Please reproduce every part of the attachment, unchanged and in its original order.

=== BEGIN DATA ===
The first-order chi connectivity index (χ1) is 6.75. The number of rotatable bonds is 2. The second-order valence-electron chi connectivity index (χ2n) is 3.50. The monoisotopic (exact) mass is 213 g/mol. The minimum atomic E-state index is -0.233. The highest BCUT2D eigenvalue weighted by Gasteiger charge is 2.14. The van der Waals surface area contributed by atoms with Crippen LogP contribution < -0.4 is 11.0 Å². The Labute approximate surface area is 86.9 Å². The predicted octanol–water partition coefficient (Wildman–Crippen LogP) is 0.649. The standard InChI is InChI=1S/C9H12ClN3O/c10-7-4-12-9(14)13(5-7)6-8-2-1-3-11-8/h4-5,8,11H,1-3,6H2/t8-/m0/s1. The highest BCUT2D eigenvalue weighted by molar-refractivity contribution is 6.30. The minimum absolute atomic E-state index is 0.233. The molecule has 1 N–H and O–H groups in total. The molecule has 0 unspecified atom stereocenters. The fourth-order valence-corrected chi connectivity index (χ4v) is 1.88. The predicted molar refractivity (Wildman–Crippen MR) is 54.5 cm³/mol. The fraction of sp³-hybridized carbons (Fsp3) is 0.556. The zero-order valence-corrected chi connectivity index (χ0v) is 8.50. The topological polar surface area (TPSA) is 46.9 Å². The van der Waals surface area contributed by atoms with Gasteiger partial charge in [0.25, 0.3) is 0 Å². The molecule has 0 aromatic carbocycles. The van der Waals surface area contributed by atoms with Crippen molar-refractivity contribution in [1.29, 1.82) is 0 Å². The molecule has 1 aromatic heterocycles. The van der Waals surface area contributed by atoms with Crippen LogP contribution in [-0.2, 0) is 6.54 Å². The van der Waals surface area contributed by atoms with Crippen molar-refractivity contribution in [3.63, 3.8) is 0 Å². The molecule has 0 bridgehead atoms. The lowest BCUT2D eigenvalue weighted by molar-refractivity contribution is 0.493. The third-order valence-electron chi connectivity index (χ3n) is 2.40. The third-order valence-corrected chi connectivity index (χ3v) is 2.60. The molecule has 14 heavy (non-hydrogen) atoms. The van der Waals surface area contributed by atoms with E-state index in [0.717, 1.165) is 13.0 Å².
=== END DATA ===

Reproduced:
The first-order chi connectivity index (χ1) is 6.75. The number of rotatable bonds is 2. The second-order valence-electron chi connectivity index (χ2n) is 3.50. The monoisotopic (exact) mass is 213 g/mol. The minimum atomic E-state index is -0.233. The highest BCUT2D eigenvalue weighted by Gasteiger charge is 2.14. The van der Waals surface area contributed by atoms with Crippen LogP contribution < -0.4 is 11.0 Å². The Labute approximate surface area is 86.9 Å². The predicted octanol–water partition coefficient (Wildman–Crippen LogP) is 0.649. The standard InChI is InChI=1S/C9H12ClN3O/c10-7-4-12-9(14)13(5-7)6-8-2-1-3-11-8/h4-5,8,11H,1-3,6H2/t8-/m0/s1. The highest BCUT2D eigenvalue weighted by molar-refractivity contribution is 6.30. The minimum absolute atomic E-state index is 0.233. The molecule has 1 N–H and O–H groups in total. The molecule has 0 unspecified atom stereocenters. The fourth-order valence-corrected chi connectivity index (χ4v) is 1.88. The predicted molar refractivity (Wildman–Crippen MR) is 54.5 cm³/mol. The fraction of sp³-hybridized carbons (Fsp3) is 0.556. The zero-order valence-corrected chi connectivity index (χ0v) is 8.50. The topological polar surface area (TPSA) is 46.9 Å². The van der Waals surface area contributed by atoms with Gasteiger partial charge in [0.25, 0.3) is 0 Å². The molecule has 0 aromatic carbocycles. The van der Waals surface area contributed by atoms with Crippen molar-refractivity contribution in [1.29, 1.82) is 0 Å². The molecule has 1 aromatic heterocycles. The van der Waals surface area contributed by atoms with Crippen LogP contribution in [-0.2, 0) is 6.54 Å². The van der Waals surface area contributed by atoms with Crippen molar-refractivity contribution in [3.63, 3.8) is 0 Å². The molecule has 0 bridgehead atoms. The lowest BCUT2D eigenvalue weighted by molar-refractivity contribution is 0.493. The third-order valence-electron chi connectivity index (χ3n) is 2.40. The third-order valence-corrected chi connectivity index (χ3v) is 2.60. The molecule has 14 heavy (non-hydrogen) atoms. The van der Waals surface area contributed by atoms with E-state index in [0.717, 1.165) is 13.0 Å².